Home » Sri Lanka tea factories face a threat of closure in fuel crisis

Sri Lanka tea factories face a threat of closure in fuel crisis

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Tea factory owners are facing a threat of total closure owing to the worsening fuel crisis and other shocks putting much needed foreign exchange earnings at risk.

“There is a serious risk of all the tea factories in seven districts across the country coming to a standstill if sufficient fuel stocks are not received in the next few days.

Right now, the factories are working three to four days per week as the rest of the days the employees are in fuel queues,” Sri Lanka Tea Factory Owner’s Association President Lionel Herath said.

He claimed the Power and Energy Ministry’s support extended to one of the oldest and key export industries has been disappointing.

“Some tea factory owners have paid money to get fuel and built necessary storage tanks, but the fuel has not been provided till now.

Three months ago, our main issue was fertiliser, now it is the shortage of fuel to operate the factories,” he added.

It was pointed out that in the seven tea-growing districts, 264 private tea factories and another 258 factories under the plantation companies and non-members operating across the country are operating with utmost difficulties.

He also said the transportation of tea leaves has also been hampered due to fuel shortage and the wood prices have also increased significantly from Rs. 1,500 to Rs. 4,000.

“Tea factories have fallen into a serious crisis due to the power cuts, fuel shortage, economic crisis, and rising costs. The Government should pay more attention to the problems faced by the tea industry, which contributes significantly to the national economy,” Herath said.

As per him over 400,000 tea smallholders and nearly two million people or 10% of the total population are engaged in direct and indirect jobs related to the tea industry and are suffering from multiple issues.

Herath said they discussed with the Plantation Industries Minister to ensure a steady supply of fuel. SLTFOA Joint Treasurer Dr. W. Jinadasa said due to the shortage and price of fertiliser tea production and quality have dropped significantly.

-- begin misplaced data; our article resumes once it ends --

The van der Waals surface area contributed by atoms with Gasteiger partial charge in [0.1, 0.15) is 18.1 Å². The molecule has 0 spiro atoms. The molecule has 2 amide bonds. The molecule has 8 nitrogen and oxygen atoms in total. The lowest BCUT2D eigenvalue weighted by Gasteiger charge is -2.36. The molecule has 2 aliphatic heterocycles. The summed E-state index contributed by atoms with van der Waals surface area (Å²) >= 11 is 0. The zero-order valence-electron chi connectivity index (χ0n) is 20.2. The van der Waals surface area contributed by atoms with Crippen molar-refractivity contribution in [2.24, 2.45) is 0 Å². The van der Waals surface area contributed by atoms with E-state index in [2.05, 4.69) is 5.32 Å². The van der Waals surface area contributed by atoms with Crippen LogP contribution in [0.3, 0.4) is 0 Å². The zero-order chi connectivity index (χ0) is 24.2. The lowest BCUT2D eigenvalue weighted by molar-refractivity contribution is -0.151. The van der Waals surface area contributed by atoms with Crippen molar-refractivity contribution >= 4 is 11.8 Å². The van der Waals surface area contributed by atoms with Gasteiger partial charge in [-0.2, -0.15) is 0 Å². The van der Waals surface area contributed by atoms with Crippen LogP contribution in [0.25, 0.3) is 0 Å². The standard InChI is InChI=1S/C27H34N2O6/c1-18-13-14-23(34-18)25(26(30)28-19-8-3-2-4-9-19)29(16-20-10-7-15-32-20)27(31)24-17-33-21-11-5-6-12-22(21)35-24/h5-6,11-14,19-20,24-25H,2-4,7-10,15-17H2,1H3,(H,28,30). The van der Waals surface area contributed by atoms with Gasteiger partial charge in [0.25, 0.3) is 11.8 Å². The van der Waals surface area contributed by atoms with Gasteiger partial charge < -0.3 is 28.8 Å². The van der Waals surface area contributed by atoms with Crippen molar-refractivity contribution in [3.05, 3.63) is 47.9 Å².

“Tea production has dropped by 20% to 30% due to fertiliser, whilst the tea buds quality (two leaves and a bud) have dropped by 60% – 70%.

There is a good price for tea in the market, but the industry does not have sufficient quality quantities due to short-sighted policies the Government implemented and the cost across the board has increased by three to four folds,” he added.

He also pointed out that the use of fertiliser has dropped by 80%, given the high prices at present. “Previously, the tea fertiliser mixture was given at a concessionary price of Rs. 1,500, but following the organic fertiliser policy failure coupled with the exchange rate hike, a 50 kg fertiliser bag is now sold including extra Rs. 8,000.

The high fertiliser prices cannot be absorbed by many producers at present, and it has impacted the quality tea leaves production,” he explained.

As entrepreneurs of the tea industry, Dr. Jinadasa said the sector has contributed significantly to the gross domestic product and earned much-needed foreign exchange — a key concern for the current economic crisis and shortage of reserves.

“We are sleeping on a treasure trove. Tea industry can easily earn around $ 5 billion. We can grow tea all year round, unlike most competitive countries, but our politicians and officials responsible have not introduced policies to develop the tea industry.”

He said the tea smallholders contribute around 75% of the 300 million kilograms of annual production, but the authorities have not given the due recognition and necessary support to develop the stakeholders.

“No one wants to develop local resources, otherwise there are many areas the authorities can develop. In 1990 Sri Lanka’s tea production was 11% of the GDP and it has dropped to 4% of the GDP in 2021.

If the authorities understood the value of the sector in terms of foreign exchange generation, employment creation, poverty alleviation, and sustainable growth — our productions could have been over 20% of the GDP,” Dr. Jinadasa stressed.

It was pointed out that the best tea production era was from 1985 – 2005, and thereafter no significant initiatives were taken to replant and increase production countrywide.

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